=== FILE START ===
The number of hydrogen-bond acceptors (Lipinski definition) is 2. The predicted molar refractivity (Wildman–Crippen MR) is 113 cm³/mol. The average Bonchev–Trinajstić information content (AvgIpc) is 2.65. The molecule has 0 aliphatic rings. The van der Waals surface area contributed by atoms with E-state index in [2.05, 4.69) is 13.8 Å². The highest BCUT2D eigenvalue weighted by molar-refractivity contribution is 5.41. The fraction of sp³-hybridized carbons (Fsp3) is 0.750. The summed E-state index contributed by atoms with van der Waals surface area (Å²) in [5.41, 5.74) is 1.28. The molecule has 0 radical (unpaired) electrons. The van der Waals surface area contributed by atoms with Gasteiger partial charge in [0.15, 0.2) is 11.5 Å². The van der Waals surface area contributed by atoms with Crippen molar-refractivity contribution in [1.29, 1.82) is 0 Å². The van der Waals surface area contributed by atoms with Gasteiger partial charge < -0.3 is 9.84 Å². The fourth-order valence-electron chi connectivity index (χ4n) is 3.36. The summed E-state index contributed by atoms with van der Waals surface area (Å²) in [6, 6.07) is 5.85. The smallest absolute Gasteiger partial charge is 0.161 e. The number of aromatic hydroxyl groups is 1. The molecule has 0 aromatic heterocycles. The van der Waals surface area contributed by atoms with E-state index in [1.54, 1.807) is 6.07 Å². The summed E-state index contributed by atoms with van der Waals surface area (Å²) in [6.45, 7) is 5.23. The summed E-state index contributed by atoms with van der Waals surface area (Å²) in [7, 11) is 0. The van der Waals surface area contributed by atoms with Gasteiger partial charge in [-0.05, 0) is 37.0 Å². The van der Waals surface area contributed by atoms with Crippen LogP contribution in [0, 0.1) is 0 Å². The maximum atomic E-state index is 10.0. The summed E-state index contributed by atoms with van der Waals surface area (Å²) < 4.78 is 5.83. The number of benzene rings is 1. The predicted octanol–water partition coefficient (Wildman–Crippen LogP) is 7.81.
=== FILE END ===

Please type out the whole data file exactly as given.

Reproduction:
The number of hydrogen-bond acceptors (Lipinski definition) is 2. The predicted molar refractivity (Wildman–Crippen MR) is 113 cm³/mol. The average Bonchev–Trinajstić information content (AvgIpc) is 2.65. The molecule has 0 aliphatic rings. The van der Waals surface area contributed by atoms with E-state index in [2.05, 4.69) is 13.8 Å². The highest BCUT2D eigenvalue weighted by molar-refractivity contribution is 5.41. The fraction of sp³-hybridized carbons (Fsp3) is 0.750. The summed E-state index contributed by atoms with van der Waals surface area (Å²) in [5.41, 5.74) is 1.28. The molecule has 0 radical (unpaired) electrons. The van der Waals surface area contributed by atoms with Gasteiger partial charge in [0.15, 0.2) is 11.5 Å². The van der Waals surface area contributed by atoms with Crippen molar-refractivity contribution in [1.29, 1.82) is 0 Å². The van der Waals surface area contributed by atoms with Gasteiger partial charge < -0.3 is 9.84 Å². The fourth-order valence-electron chi connectivity index (χ4n) is 3.36. The summed E-state index contributed by atoms with van der Waals surface area (Å²) in [6, 6.07) is 5.85. The smallest absolute Gasteiger partial charge is 0.161 e. The number of aromatic hydroxyl groups is 1. The molecule has 0 aromatic heterocycles. The van der Waals surface area contributed by atoms with E-state index in [1.54, 1.807) is 6.07 Å². The summed E-state index contributed by atoms with van der Waals surface area (Å²) in [6.45, 7) is 5.23. The summed E-state index contributed by atoms with van der Waals surface area (Å²) in [7, 11) is 0. The van der Waals surface area contributed by atoms with Gasteiger partial charge in [-0.05, 0) is 37.0 Å². The van der Waals surface area contributed by atoms with Crippen LogP contribution in [0, 0.1) is 0 Å². The maximum atomic E-state index is 10.0. The summed E-state index contributed by atoms with van der Waals surface area (Å²) < 4.78 is 5.83. The number of benzene rings is 1. The predicted octanol–water partition coefficient (Wildman–Crippen LogP) is 7.81.